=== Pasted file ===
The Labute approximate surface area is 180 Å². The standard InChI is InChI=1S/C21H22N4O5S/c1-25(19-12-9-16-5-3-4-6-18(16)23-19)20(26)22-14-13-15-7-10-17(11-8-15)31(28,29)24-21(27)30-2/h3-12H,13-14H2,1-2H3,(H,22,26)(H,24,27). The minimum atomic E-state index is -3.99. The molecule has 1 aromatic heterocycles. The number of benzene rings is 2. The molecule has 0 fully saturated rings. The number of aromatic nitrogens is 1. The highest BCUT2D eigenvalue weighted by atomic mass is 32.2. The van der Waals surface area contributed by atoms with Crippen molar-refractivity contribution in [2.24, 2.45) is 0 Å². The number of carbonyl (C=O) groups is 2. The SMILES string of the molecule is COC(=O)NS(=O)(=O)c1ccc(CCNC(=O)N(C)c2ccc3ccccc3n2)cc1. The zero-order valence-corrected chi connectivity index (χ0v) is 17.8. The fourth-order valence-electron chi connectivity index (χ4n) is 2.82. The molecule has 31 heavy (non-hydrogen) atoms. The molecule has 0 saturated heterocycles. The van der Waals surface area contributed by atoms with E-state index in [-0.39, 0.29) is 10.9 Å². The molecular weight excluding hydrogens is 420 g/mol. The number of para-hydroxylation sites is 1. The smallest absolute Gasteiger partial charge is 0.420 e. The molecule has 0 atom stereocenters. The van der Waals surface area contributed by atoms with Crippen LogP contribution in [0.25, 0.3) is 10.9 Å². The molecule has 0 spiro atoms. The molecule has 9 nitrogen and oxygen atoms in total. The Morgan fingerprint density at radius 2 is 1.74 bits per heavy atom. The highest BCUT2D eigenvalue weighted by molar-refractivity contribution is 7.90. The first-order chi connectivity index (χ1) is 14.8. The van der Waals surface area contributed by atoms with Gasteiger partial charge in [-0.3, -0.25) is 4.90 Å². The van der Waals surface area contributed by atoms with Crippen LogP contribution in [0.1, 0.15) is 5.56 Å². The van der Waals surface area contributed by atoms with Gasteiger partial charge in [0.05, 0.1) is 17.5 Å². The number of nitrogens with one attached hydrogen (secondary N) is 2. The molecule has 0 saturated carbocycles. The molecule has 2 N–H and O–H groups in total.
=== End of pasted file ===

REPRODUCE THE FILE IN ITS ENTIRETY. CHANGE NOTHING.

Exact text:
The Labute approximate surface area is 180 Å². The standard InChI is InChI=1S/C21H22N4O5S/c1-25(19-12-9-16-5-3-4-6-18(16)23-19)20(26)22-14-13-15-7-10-17(11-8-15)31(28,29)24-21(27)30-2/h3-12H,13-14H2,1-2H3,(H,22,26)(H,24,27). The minimum atomic E-state index is -3.99. The molecule has 1 aromatic heterocycles. The number of benzene rings is 2. The molecule has 0 fully saturated rings. The number of aromatic nitrogens is 1. The highest BCUT2D eigenvalue weighted by atomic mass is 32.2. The van der Waals surface area contributed by atoms with Crippen molar-refractivity contribution in [2.24, 2.45) is 0 Å². The number of carbonyl (C=O) groups is 2. The SMILES string of the molecule is COC(=O)NS(=O)(=O)c1ccc(CCNC(=O)N(C)c2ccc3ccccc3n2)cc1. The zero-order valence-corrected chi connectivity index (χ0v) is 17.8. The fourth-order valence-electron chi connectivity index (χ4n) is 2.82. The molecule has 31 heavy (non-hydrogen) atoms. The molecule has 0 saturated heterocycles. The van der Waals surface area contributed by atoms with E-state index in [-0.39, 0.29) is 10.9 Å². The molecular weight excluding hydrogens is 420 g/mol. The number of para-hydroxylation sites is 1. The smallest absolute Gasteiger partial charge is 0.420 e. The molecule has 0 atom stereocenters. The van der Waals surface area contributed by atoms with Crippen LogP contribution in [0.25, 0.3) is 10.9 Å². The molecule has 0 spiro atoms. The molecule has 9 nitrogen and oxygen atoms in total. The Morgan fingerprint density at radius 2 is 1.74 bits per heavy atom. The highest BCUT2D eigenvalue weighted by molar-refractivity contribution is 7.90. The first-order chi connectivity index (χ1) is 14.8. The van der Waals surface area contributed by atoms with Gasteiger partial charge in [-0.3, -0.25) is 4.90 Å². The van der Waals surface area contributed by atoms with Crippen LogP contribution in [0.1, 0.15) is 5.56 Å². The van der Waals surface area contributed by atoms with Gasteiger partial charge in [0.05, 0.1) is 17.5 Å². The number of nitrogens with one attached hydrogen (secondary N) is 2. The molecule has 0 saturated carbocycles. The molecule has 2 N–H and O–H groups in total.